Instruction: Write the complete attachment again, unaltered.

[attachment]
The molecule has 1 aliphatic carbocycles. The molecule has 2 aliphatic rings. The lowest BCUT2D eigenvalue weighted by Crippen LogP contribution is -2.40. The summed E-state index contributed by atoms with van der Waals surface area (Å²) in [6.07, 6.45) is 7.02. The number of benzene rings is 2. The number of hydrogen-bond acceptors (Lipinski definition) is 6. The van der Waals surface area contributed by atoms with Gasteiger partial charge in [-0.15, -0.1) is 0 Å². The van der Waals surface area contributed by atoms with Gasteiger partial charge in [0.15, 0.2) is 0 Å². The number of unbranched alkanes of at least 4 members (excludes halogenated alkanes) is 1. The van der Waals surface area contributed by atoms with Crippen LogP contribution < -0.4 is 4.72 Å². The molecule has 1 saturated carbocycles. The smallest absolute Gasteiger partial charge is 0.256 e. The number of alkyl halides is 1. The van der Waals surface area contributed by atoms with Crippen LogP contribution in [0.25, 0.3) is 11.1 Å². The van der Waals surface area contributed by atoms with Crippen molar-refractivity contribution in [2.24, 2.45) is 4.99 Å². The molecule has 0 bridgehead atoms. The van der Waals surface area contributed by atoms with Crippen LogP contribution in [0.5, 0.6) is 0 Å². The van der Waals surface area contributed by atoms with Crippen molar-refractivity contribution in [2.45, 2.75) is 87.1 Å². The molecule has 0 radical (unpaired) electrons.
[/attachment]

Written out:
The molecule has 1 aliphatic carbocycles. The molecule has 2 aliphatic rings. The lowest BCUT2D eigenvalue weighted by Crippen LogP contribution is -2.40. The summed E-state index contributed by atoms with van der Waals surface area (Å²) in [6.07, 6.45) is 7.02. The number of benzene rings is 2. The number of hydrogen-bond acceptors (Lipinski definition) is 6. The van der Waals surface area contributed by atoms with Gasteiger partial charge in [-0.15, -0.1) is 0 Å². The van der Waals surface area contributed by atoms with Gasteiger partial charge in [0.15, 0.2) is 0 Å². The number of unbranched alkanes of at least 4 members (excludes halogenated alkanes) is 1. The van der Waals surface area contributed by atoms with Crippen LogP contribution < -0.4 is 4.72 Å². The molecule has 1 saturated carbocycles. The smallest absolute Gasteiger partial charge is 0.256 e. The number of alkyl halides is 1. The van der Waals surface area contributed by atoms with Crippen LogP contribution in [0.25, 0.3) is 11.1 Å². The van der Waals surface area contributed by atoms with Crippen molar-refractivity contribution in [2.24, 2.45) is 4.99 Å². The molecule has 0 bridgehead atoms. The van der Waals surface area contributed by atoms with Crippen LogP contribution in [0.5, 0.6) is 0 Å². The van der Waals surface area contributed by atoms with Crippen molar-refractivity contribution in [2.45, 2.75) is 87.1 Å². The molecule has 0 radical (unpaired) electrons.